Welcome to our Orphan Black science recaps, where Casey, a graduate student in genetics and developmental biology, and Nina, a professional science communicator, examine the science in each episode of OB and talk you through it in (mostly) easy-to-digest terms.
If you haven’t watched the latest episode of Orphan Black, be forewarned: there will be spoilers. There will also be crazy science.
Nina: Between Scott and Hellwizard’s research, Susan Duncan’s conversations with Ira, and Delphine’s tips to Mrs. S., this episode spent a lot of time untangling parts of P.T. Westmorland’s history and what’s really going on with Revival’s “Island of Dr. Moreau”.
Casey: We’ve finally learned what the “bear” in the woods beside Revival is. In simplest terms, he’s Westmorland’s monster. His first subject began as a boy with an interesting genome (what that is we have yet to learn). However, as Coady explained, science was crude when they started their experimentations with this man.
Nina: Crude science doesn’t make Coady—who, as it turns out, is NOT dead!—squeamish and, based on what we learn about Westmorland’s past, it clearly doesn’t bother him either (does anything bother him? The man lives above a gory basement experiment dungeon).
Mrs. S names Westmorland as the “original eugenicist” after Scott and Hellwizard describe his antics back in the 1800s, like conducting experiments that culminated in such reports as “The Management of Reproduction in Feebleminded Populations” (AKA eugenics!) and his participation in the Royal Geographic Society. The Royal Geographic Society itself isn’t an eugenic operation—it’s an academic society for the advancement of geographic sciences—but notable members that would have been around during Westmorland’s earlier life included Charles Darwin and Francis Galton. Galton, I’d say, would probably be the actual original eugenicist, given that he coined the term (he also gave us the phrase “nature versus nurture”). He had broad research interests and some of them definitely paralleled Westmorland’s. He was fascinated with measuring intellect as a heritable trait and went so far as to propose breeding programs to improve the genetic stock of the human race.
If Westmorland and Galton’s paths ever crossed, they were probably buddies.
Casey: So what does this crude science entail? It definitely brings to mind the human experimentation that occurred during the Holocaust. With no regards for their subjects, Nazi doctors used their prisoners to carry out genetic experimentation, no matter what the results. It seems that Westmorland, Coady and Susan Duncan began their work with much the same idea. They carried out experiments on this man in order to investigate his unique and interesting genome, which may have included things like injecting disease-causing agents into his blood, disrupting gene expression, or performing radical surgeries. Coady explains the results were horrific: the man developed tumors and became disfigured, as well as regressed into an animalistic state, resulting in the “monster” he is today.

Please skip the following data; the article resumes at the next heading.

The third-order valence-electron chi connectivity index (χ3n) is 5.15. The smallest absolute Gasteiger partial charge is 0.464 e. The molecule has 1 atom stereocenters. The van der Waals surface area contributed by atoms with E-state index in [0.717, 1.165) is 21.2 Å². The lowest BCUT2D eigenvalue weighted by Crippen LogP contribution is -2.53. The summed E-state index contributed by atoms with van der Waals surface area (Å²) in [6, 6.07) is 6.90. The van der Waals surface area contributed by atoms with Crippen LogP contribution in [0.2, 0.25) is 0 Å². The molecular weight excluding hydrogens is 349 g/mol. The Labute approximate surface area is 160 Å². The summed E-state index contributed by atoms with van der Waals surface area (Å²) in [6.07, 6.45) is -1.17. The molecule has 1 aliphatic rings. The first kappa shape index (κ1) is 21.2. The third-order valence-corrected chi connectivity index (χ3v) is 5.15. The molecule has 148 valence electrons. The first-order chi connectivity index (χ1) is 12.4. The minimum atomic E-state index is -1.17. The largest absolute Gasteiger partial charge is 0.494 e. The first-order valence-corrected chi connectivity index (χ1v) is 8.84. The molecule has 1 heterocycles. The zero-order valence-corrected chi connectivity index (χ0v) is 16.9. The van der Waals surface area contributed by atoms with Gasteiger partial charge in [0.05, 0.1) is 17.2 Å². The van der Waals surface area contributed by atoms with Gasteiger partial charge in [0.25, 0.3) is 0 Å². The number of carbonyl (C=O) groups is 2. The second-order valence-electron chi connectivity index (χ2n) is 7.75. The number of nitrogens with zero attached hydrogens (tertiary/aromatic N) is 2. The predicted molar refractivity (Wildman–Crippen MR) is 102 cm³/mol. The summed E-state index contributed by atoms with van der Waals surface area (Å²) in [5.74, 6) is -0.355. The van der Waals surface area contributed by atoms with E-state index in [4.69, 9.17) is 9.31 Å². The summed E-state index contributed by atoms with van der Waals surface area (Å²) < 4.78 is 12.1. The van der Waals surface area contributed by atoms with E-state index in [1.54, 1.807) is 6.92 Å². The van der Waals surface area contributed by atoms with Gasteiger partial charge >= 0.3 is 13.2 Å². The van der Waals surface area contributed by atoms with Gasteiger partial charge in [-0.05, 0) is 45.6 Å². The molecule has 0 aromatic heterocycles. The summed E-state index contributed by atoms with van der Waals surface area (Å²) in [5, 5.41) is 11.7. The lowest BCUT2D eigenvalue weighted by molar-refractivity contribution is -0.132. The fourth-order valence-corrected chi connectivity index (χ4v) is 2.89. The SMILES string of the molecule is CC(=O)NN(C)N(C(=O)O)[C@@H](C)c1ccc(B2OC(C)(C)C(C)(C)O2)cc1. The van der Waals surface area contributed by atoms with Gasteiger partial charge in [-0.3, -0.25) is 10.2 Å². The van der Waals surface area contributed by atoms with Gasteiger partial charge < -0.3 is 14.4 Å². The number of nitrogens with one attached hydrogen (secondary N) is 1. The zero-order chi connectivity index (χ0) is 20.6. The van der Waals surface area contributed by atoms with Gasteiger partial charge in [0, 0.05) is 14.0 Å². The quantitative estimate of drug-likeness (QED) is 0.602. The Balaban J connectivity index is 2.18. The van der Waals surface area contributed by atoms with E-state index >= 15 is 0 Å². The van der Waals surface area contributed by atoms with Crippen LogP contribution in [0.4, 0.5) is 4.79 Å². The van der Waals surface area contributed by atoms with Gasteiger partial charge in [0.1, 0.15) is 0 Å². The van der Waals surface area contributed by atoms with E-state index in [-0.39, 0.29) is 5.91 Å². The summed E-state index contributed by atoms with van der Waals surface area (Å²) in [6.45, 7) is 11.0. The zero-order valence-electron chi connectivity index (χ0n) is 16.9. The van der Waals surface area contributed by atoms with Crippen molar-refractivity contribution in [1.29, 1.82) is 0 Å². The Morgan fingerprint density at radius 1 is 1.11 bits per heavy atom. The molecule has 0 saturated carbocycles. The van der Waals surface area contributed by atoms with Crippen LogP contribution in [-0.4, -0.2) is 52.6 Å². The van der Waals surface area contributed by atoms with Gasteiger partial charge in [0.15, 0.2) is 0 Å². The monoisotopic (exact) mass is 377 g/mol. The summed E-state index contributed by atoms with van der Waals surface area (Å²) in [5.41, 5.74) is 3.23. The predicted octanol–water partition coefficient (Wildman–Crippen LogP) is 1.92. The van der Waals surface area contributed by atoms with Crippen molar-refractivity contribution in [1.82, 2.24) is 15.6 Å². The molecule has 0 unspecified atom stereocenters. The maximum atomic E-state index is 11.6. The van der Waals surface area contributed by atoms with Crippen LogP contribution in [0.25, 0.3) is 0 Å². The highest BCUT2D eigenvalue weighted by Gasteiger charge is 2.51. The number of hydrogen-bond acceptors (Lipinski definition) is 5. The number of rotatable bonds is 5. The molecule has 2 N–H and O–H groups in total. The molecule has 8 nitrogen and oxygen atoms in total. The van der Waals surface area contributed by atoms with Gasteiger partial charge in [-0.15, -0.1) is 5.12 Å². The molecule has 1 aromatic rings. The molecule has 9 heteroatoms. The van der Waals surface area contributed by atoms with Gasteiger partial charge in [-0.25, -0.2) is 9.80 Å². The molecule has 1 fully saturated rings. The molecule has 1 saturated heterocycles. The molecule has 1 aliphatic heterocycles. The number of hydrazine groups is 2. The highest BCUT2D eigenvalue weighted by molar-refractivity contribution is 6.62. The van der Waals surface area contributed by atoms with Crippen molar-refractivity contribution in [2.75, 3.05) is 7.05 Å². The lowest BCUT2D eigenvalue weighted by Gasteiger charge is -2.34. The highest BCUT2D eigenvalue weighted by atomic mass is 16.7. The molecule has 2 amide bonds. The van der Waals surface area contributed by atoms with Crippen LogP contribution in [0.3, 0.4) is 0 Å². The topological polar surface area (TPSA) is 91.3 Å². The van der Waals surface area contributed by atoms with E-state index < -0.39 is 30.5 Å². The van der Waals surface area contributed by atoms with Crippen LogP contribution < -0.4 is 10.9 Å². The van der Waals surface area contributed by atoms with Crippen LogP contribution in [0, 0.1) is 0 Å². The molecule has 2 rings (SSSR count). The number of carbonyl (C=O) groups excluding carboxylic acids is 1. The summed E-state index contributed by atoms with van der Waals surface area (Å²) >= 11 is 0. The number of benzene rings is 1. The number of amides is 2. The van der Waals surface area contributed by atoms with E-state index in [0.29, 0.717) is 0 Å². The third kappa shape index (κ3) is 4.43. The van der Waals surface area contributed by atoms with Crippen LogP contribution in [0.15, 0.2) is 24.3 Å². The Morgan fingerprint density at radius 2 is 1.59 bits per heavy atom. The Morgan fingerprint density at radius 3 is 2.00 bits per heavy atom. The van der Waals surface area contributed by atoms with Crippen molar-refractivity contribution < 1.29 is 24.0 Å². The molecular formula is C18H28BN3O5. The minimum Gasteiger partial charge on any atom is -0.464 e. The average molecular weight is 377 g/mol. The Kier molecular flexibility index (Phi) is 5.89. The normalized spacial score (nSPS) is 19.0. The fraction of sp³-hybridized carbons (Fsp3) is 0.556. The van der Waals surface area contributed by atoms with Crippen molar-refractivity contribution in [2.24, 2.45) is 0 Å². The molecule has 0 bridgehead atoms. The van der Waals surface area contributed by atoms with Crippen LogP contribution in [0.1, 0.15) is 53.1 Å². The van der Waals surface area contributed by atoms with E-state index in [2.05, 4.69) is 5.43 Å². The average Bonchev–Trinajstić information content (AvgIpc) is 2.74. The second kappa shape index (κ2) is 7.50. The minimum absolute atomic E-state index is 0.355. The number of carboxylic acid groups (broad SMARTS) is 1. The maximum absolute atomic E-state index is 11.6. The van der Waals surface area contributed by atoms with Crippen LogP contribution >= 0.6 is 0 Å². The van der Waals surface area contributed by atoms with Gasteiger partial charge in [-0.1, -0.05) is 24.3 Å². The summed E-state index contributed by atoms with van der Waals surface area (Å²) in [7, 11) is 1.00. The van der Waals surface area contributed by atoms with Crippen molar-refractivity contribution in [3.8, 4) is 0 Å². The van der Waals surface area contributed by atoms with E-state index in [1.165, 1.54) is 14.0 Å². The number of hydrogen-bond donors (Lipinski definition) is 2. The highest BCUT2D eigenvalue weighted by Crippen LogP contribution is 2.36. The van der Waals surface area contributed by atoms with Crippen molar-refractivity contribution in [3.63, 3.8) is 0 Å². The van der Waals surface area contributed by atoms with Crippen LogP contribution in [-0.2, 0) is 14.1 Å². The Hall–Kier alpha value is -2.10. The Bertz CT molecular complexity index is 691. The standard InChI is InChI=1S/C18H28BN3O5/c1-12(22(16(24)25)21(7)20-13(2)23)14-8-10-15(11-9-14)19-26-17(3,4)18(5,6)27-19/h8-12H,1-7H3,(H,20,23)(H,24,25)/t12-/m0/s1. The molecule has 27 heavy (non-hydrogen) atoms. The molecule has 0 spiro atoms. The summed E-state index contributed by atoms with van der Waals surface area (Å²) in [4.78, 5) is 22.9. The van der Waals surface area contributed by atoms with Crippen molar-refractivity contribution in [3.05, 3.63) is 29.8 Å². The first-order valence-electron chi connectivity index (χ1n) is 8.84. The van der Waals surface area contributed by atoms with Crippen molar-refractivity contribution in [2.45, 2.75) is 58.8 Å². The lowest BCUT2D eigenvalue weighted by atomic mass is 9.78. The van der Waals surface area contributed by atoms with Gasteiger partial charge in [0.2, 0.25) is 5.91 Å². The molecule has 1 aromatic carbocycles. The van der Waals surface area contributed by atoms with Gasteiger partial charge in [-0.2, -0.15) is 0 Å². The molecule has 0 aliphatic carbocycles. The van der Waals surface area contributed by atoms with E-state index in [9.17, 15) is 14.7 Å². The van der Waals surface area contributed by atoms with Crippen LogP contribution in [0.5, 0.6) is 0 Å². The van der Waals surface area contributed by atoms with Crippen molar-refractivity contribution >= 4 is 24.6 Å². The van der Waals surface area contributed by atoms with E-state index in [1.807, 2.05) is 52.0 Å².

Nina: I know I want to know more about him, since he’s so much more than the “monster” that everyone makes him out to be, but also I really want to see how Mud fits into all of this. She’s the only other person on the island who seems to know what the “monster” is all about, and shows real compassion for him. Who are you, Mud?
Like our science recaps? We wrote The Science of Orphan Black—the official science companion for the show! Coming August 2017; available for pre-order now.
Casey Griffin is a graduate student in genetics and developmental biology. She obsesses over the blood-brain barrier, plays around with frog embryos, and nerds (and cries and screams) about Orphan Black. You can check out her OB Science Time Tumblr posts here.
Nina Nesseth is a professional science communicator, writer, and serial tea-drinker. She’s happiest when science-ing at people (yes, that’s “science” as a verb). You can find her on Twitter @cestmabiologie.
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